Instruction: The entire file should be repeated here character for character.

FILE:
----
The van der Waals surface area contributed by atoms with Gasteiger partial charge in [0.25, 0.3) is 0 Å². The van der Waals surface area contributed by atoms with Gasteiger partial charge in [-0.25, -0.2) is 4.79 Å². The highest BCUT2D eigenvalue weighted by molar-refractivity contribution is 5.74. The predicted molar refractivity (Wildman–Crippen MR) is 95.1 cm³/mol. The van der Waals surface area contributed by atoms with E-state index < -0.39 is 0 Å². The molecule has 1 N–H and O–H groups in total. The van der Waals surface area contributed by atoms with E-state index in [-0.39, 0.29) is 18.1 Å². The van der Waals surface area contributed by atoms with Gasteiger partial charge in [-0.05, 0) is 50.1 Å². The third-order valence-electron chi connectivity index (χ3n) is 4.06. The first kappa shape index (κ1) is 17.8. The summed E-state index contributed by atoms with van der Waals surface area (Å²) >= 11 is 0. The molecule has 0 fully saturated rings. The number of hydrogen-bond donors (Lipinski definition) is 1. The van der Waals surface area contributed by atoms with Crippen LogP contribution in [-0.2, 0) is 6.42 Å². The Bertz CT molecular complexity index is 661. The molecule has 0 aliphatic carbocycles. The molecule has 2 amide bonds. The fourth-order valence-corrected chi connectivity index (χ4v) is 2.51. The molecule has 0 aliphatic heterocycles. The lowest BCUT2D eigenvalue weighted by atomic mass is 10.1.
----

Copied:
The van der Waals surface area contributed by atoms with Gasteiger partial charge in [0.25, 0.3) is 0 Å². The van der Waals surface area contributed by atoms with Gasteiger partial charge in [-0.25, -0.2) is 4.79 Å². The highest BCUT2D eigenvalue weighted by molar-refractivity contribution is 5.74. The predicted molar refractivity (Wildman–Crippen MR) is 95.1 cm³/mol. The van der Waals surface area contributed by atoms with E-state index < -0.39 is 0 Å². The molecule has 1 N–H and O–H groups in total. The van der Waals surface area contributed by atoms with E-state index in [-0.39, 0.29) is 18.1 Å². The van der Waals surface area contributed by atoms with Gasteiger partial charge in [-0.05, 0) is 50.1 Å². The third-order valence-electron chi connectivity index (χ3n) is 4.06. The first kappa shape index (κ1) is 17.8. The summed E-state index contributed by atoms with van der Waals surface area (Å²) >= 11 is 0. The molecule has 0 fully saturated rings. The number of hydrogen-bond donors (Lipinski definition) is 1. The van der Waals surface area contributed by atoms with Crippen LogP contribution in [-0.2, 0) is 6.42 Å². The Bertz CT molecular complexity index is 661. The molecule has 0 aliphatic carbocycles. The molecule has 2 amide bonds. The fourth-order valence-corrected chi connectivity index (χ4v) is 2.51. The molecule has 0 aliphatic heterocycles. The lowest BCUT2D eigenvalue weighted by atomic mass is 10.1.